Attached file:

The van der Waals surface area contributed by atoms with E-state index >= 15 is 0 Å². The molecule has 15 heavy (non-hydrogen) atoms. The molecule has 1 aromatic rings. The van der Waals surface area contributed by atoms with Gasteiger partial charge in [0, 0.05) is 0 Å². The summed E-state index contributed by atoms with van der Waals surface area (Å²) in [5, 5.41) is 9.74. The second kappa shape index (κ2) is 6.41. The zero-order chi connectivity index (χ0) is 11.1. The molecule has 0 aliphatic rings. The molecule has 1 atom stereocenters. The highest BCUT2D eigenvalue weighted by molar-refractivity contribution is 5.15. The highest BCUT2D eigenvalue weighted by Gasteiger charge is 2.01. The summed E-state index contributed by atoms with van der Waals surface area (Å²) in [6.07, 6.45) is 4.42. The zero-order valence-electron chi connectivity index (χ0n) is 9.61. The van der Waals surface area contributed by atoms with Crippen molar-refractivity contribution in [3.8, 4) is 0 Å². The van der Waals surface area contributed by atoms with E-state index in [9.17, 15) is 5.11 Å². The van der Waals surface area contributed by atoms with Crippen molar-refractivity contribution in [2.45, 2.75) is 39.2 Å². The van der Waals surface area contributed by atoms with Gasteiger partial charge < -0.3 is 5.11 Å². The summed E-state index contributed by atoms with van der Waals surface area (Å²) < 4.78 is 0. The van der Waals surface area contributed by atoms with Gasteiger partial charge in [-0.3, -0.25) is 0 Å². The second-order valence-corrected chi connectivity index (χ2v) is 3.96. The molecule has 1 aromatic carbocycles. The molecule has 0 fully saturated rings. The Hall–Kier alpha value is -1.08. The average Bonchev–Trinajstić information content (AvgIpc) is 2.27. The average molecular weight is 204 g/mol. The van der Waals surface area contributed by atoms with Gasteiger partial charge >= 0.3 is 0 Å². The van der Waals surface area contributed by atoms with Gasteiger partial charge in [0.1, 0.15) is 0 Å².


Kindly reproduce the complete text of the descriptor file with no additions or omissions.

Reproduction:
The van der Waals surface area contributed by atoms with E-state index >= 15 is 0 Å². The molecule has 15 heavy (non-hydrogen) atoms. The molecule has 1 aromatic rings. The van der Waals surface area contributed by atoms with Gasteiger partial charge in [0, 0.05) is 0 Å². The summed E-state index contributed by atoms with van der Waals surface area (Å²) in [5, 5.41) is 9.74. The second kappa shape index (κ2) is 6.41. The zero-order chi connectivity index (χ0) is 11.1. The molecule has 0 aliphatic rings. The molecule has 1 atom stereocenters. The highest BCUT2D eigenvalue weighted by molar-refractivity contribution is 5.15. The highest BCUT2D eigenvalue weighted by Gasteiger charge is 2.01. The summed E-state index contributed by atoms with van der Waals surface area (Å²) in [6.07, 6.45) is 4.42. The zero-order valence-electron chi connectivity index (χ0n) is 9.61. The van der Waals surface area contributed by atoms with Crippen molar-refractivity contribution in [3.8, 4) is 0 Å². The van der Waals surface area contributed by atoms with E-state index in [9.17, 15) is 5.11 Å². The van der Waals surface area contributed by atoms with Crippen molar-refractivity contribution in [2.45, 2.75) is 39.2 Å². The van der Waals surface area contributed by atoms with Gasteiger partial charge < -0.3 is 5.11 Å². The summed E-state index contributed by atoms with van der Waals surface area (Å²) < 4.78 is 0. The van der Waals surface area contributed by atoms with Gasteiger partial charge in [-0.3, -0.25) is 0 Å². The second-order valence-corrected chi connectivity index (χ2v) is 3.96. The molecule has 1 aromatic carbocycles. The molecule has 0 fully saturated rings. The Hall–Kier alpha value is -1.08. The average Bonchev–Trinajstić information content (AvgIpc) is 2.27. The average molecular weight is 204 g/mol. The van der Waals surface area contributed by atoms with Gasteiger partial charge >= 0.3 is 0 Å². The van der Waals surface area contributed by atoms with Gasteiger partial charge in [0.1, 0.15) is 0 Å².